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Press and Publicity Articles for Aliens of London / World War Three


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11 Apr 2005Aliens of London Review, by Rupert Smith

Davies's cartoonish sense of humour is one of the main obstacles standing in the way of the current series improving on the Pertwee and Baker eras. His reliance on noisy bodily functions (the burping bin in the first episode, the farting lizards here) might appeal to the eight-year-old in him that he aims the new show at, as will the Benny Hill style chases through No10 that really require a Yakety Sax soundtrack (and somebody who is able to run and can stand in for Billie Piper). He also seems overly proud of one of the best lines from the pilot episode ('Lots of planets have a north'), so that gets wheeled out again. Fortunately, however, there is something for an adult audience, too, including political satire -naughtily smuggled into a normally escapist drama shortly before a general election. As the Doctor tries to prevent nuclear destruction, aided by Rose and an earnest MP (Penelope Wilton), the PM's grounds for making war mockingly echo Tony Blair's: somewhere in space there are 'massive weapons of destruction' that can be 'deployed in 45 minutes'. Fortunately, the Doctor remembers how Hannibal managed to cross the Alps with his elephants, so the world may yet be saved.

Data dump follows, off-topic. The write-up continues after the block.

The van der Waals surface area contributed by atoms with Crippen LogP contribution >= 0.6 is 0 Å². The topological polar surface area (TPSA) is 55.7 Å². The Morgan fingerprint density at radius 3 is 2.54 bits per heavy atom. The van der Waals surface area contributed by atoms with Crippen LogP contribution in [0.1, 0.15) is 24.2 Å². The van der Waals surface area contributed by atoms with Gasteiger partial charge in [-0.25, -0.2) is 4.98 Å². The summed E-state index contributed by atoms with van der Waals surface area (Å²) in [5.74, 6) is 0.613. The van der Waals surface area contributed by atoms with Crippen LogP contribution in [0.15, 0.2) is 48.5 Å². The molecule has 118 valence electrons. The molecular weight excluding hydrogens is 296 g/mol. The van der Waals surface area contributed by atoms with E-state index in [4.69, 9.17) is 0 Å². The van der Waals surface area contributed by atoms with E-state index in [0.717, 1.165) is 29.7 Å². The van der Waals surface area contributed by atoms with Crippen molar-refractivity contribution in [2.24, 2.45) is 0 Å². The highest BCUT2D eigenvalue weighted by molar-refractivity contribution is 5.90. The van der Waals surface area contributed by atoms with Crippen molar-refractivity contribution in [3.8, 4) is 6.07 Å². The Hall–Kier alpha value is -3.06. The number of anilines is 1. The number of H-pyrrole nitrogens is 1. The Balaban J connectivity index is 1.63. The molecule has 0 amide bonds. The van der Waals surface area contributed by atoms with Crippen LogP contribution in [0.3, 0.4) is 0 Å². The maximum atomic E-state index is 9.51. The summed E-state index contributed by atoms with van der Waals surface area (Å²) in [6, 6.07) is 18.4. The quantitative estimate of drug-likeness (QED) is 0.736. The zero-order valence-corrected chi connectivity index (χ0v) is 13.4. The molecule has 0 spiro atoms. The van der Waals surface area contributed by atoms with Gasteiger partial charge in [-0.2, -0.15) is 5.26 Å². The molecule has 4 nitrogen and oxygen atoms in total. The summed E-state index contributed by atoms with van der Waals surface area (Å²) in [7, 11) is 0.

Credit: The Times 
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Doctor Who (Saturday, BBC1) has picked up a lot of publicity in the last week for terrifying the nation's tots - just in time to promote the best episode yet. It was called Aliens in London, and it actually lived up to that marvellous title. A spaceship crashed into Big Ben, and this was such an audacious opening, fraught with echoes of 9/11, that we watched the rest in delighted disbelief. A pig in a spacesuit ran down a corridor into a hail of bullets, sinister farting fat people took over 10 Downing Street, and, best of all, some horrible baby-faced aliens were unleashed to terrify yet more kiddies. Now that's what I call entertainment.

LinkCredit: The Guardian 
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